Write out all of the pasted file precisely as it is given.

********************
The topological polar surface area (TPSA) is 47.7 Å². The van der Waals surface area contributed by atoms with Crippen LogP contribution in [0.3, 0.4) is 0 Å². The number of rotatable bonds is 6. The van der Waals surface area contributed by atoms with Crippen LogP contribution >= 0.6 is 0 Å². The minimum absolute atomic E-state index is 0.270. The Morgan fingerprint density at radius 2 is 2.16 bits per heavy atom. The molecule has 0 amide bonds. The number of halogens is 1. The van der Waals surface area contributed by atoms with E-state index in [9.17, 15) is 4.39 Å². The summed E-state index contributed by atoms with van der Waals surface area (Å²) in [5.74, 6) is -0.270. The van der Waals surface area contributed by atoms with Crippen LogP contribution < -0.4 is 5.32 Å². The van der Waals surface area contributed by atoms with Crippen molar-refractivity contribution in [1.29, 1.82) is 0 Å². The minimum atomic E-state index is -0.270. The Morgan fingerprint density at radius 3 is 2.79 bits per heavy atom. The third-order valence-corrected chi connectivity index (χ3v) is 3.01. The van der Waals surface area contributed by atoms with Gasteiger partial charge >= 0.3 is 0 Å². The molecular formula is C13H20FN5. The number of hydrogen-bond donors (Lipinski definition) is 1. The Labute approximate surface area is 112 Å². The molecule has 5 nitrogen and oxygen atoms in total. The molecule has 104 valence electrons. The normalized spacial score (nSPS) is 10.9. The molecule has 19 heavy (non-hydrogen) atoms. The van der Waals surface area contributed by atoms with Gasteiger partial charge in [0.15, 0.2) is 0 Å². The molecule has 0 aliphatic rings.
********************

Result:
The topological polar surface area (TPSA) is 47.7 Å². The van der Waals surface area contributed by atoms with Crippen LogP contribution in [0.3, 0.4) is 0 Å². The number of rotatable bonds is 6. The van der Waals surface area contributed by atoms with Crippen LogP contribution >= 0.6 is 0 Å². The minimum absolute atomic E-state index is 0.270. The Morgan fingerprint density at radius 2 is 2.16 bits per heavy atom. The molecule has 0 amide bonds. The number of halogens is 1. The van der Waals surface area contributed by atoms with E-state index in [9.17, 15) is 4.39 Å². The summed E-state index contributed by atoms with van der Waals surface area (Å²) in [5.74, 6) is -0.270. The van der Waals surface area contributed by atoms with Crippen LogP contribution < -0.4 is 5.32 Å². The van der Waals surface area contributed by atoms with Crippen molar-refractivity contribution in [1.29, 1.82) is 0 Å². The minimum atomic E-state index is -0.270. The Morgan fingerprint density at radius 3 is 2.79 bits per heavy atom. The third-order valence-corrected chi connectivity index (χ3v) is 3.01. The van der Waals surface area contributed by atoms with Gasteiger partial charge >= 0.3 is 0 Å². The molecular formula is C13H20FN5. The number of hydrogen-bond donors (Lipinski definition) is 1. The Labute approximate surface area is 112 Å². The molecule has 5 nitrogen and oxygen atoms in total. The molecule has 104 valence electrons. The normalized spacial score (nSPS) is 10.9. The molecule has 19 heavy (non-hydrogen) atoms. The van der Waals surface area contributed by atoms with Gasteiger partial charge in [0.15, 0.2) is 0 Å². The molecule has 0 aliphatic rings.